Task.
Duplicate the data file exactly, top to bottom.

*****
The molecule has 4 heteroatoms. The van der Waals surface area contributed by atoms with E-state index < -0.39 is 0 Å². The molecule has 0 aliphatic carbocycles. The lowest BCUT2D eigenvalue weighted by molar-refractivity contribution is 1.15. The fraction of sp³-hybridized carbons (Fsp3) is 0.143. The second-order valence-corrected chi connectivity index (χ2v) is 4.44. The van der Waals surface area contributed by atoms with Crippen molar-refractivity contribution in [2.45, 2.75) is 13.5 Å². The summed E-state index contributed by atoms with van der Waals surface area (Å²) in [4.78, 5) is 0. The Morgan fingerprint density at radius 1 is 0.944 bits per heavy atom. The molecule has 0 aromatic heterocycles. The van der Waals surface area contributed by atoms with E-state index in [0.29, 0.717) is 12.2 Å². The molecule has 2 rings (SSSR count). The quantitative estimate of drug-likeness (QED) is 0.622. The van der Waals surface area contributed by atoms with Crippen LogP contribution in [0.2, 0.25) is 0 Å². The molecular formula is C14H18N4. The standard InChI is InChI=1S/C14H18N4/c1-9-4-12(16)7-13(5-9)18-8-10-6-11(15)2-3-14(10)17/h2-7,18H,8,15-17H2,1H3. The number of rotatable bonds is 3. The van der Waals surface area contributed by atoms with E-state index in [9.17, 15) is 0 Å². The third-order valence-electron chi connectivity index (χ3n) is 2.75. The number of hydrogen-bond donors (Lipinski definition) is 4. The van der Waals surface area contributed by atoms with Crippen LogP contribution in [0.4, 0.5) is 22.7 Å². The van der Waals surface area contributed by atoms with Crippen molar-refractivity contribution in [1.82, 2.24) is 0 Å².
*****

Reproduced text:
The molecule has 4 heteroatoms. The van der Waals surface area contributed by atoms with E-state index < -0.39 is 0 Å². The molecule has 0 aliphatic carbocycles. The lowest BCUT2D eigenvalue weighted by molar-refractivity contribution is 1.15. The fraction of sp³-hybridized carbons (Fsp3) is 0.143. The second-order valence-corrected chi connectivity index (χ2v) is 4.44. The van der Waals surface area contributed by atoms with Crippen molar-refractivity contribution in [2.45, 2.75) is 13.5 Å². The summed E-state index contributed by atoms with van der Waals surface area (Å²) in [4.78, 5) is 0. The Morgan fingerprint density at radius 1 is 0.944 bits per heavy atom. The molecule has 0 aromatic heterocycles. The van der Waals surface area contributed by atoms with E-state index in [0.29, 0.717) is 12.2 Å². The molecule has 2 rings (SSSR count). The quantitative estimate of drug-likeness (QED) is 0.622. The van der Waals surface area contributed by atoms with Crippen LogP contribution in [0.2, 0.25) is 0 Å². The molecular formula is C14H18N4. The standard InChI is InChI=1S/C14H18N4/c1-9-4-12(16)7-13(5-9)18-8-10-6-11(15)2-3-14(10)17/h2-7,18H,8,15-17H2,1H3. The number of rotatable bonds is 3. The van der Waals surface area contributed by atoms with E-state index in [9.17, 15) is 0 Å². The third-order valence-electron chi connectivity index (χ3n) is 2.75. The number of hydrogen-bond donors (Lipinski definition) is 4. The van der Waals surface area contributed by atoms with Crippen LogP contribution in [0.4, 0.5) is 22.7 Å². The van der Waals surface area contributed by atoms with Crippen molar-refractivity contribution in [1.82, 2.24) is 0 Å².